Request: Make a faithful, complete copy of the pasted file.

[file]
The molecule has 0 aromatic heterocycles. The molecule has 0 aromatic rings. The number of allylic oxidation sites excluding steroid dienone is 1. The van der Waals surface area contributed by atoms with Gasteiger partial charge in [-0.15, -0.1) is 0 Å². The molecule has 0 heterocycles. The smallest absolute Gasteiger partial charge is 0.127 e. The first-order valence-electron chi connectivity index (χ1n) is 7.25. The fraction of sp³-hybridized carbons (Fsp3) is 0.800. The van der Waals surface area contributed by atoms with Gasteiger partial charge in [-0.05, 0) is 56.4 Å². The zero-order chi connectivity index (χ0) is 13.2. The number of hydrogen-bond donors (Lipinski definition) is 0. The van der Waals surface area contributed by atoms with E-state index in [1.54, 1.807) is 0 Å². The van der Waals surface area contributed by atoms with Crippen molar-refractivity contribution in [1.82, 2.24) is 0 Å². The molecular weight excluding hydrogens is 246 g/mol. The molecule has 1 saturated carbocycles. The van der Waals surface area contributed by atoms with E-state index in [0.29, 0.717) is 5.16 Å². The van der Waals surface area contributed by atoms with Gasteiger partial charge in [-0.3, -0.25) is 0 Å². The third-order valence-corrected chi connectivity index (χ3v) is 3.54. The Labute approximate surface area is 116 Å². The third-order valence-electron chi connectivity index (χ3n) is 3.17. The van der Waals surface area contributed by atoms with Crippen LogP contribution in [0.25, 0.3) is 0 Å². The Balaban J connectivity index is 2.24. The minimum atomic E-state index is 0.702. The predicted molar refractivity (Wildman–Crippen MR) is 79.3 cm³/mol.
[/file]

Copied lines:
The molecule has 0 aromatic heterocycles. The molecule has 0 aromatic rings. The number of allylic oxidation sites excluding steroid dienone is 1. The van der Waals surface area contributed by atoms with Gasteiger partial charge in [-0.15, -0.1) is 0 Å². The molecule has 0 heterocycles. The smallest absolute Gasteiger partial charge is 0.127 e. The first-order valence-electron chi connectivity index (χ1n) is 7.25. The fraction of sp³-hybridized carbons (Fsp3) is 0.800. The van der Waals surface area contributed by atoms with Gasteiger partial charge in [-0.05, 0) is 56.4 Å². The zero-order chi connectivity index (χ0) is 13.2. The number of hydrogen-bond donors (Lipinski definition) is 0. The van der Waals surface area contributed by atoms with E-state index in [1.54, 1.807) is 0 Å². The van der Waals surface area contributed by atoms with Crippen molar-refractivity contribution in [1.82, 2.24) is 0 Å². The molecular weight excluding hydrogens is 246 g/mol. The molecule has 1 saturated carbocycles. The van der Waals surface area contributed by atoms with E-state index in [0.29, 0.717) is 5.16 Å². The van der Waals surface area contributed by atoms with Gasteiger partial charge in [-0.3, -0.25) is 0 Å². The third-order valence-corrected chi connectivity index (χ3v) is 3.54. The Labute approximate surface area is 116 Å². The third-order valence-electron chi connectivity index (χ3n) is 3.17. The van der Waals surface area contributed by atoms with Crippen LogP contribution in [0.25, 0.3) is 0 Å². The Balaban J connectivity index is 2.24. The minimum atomic E-state index is 0.702. The predicted molar refractivity (Wildman–Crippen MR) is 79.3 cm³/mol.